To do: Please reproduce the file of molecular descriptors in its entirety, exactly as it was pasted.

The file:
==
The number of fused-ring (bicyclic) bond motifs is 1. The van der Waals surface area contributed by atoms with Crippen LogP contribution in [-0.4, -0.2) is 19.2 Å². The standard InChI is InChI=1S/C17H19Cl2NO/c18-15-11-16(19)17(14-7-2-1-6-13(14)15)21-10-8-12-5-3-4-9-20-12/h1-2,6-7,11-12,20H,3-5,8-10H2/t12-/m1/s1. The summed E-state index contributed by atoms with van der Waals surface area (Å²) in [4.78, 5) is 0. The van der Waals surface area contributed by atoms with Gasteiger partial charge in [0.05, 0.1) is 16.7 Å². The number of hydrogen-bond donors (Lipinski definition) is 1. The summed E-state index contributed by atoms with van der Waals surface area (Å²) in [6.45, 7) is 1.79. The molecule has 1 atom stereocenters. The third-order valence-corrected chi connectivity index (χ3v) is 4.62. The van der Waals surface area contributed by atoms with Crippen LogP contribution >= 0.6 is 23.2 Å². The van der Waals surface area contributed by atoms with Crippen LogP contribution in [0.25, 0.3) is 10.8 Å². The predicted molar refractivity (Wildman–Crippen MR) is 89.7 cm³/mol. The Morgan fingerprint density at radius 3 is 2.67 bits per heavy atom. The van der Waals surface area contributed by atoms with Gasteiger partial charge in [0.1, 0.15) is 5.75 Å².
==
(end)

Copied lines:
The number of fused-ring (bicyclic) bond motifs is 1. The van der Waals surface area contributed by atoms with Crippen LogP contribution in [-0.4, -0.2) is 19.2 Å². The standard InChI is InChI=1S/C17H19Cl2NO/c18-15-11-16(19)17(14-7-2-1-6-13(14)15)21-10-8-12-5-3-4-9-20-12/h1-2,6-7,11-12,20H,3-5,8-10H2/t12-/m1/s1. The summed E-state index contributed by atoms with van der Waals surface area (Å²) in [4.78, 5) is 0. The van der Waals surface area contributed by atoms with Gasteiger partial charge in [0.05, 0.1) is 16.7 Å². The number of hydrogen-bond donors (Lipinski definition) is 1. The summed E-state index contributed by atoms with van der Waals surface area (Å²) in [6.45, 7) is 1.79. The molecule has 1 atom stereocenters. The third-order valence-corrected chi connectivity index (χ3v) is 4.62. The van der Waals surface area contributed by atoms with Crippen LogP contribution >= 0.6 is 23.2 Å². The van der Waals surface area contributed by atoms with Crippen LogP contribution in [0.25, 0.3) is 10.8 Å². The predicted molar refractivity (Wildman–Crippen MR) is 89.7 cm³/mol. The Morgan fingerprint density at radius 3 is 2.67 bits per heavy atom. The van der Waals surface area contributed by atoms with Gasteiger partial charge in [0.1, 0.15) is 5.75 Å².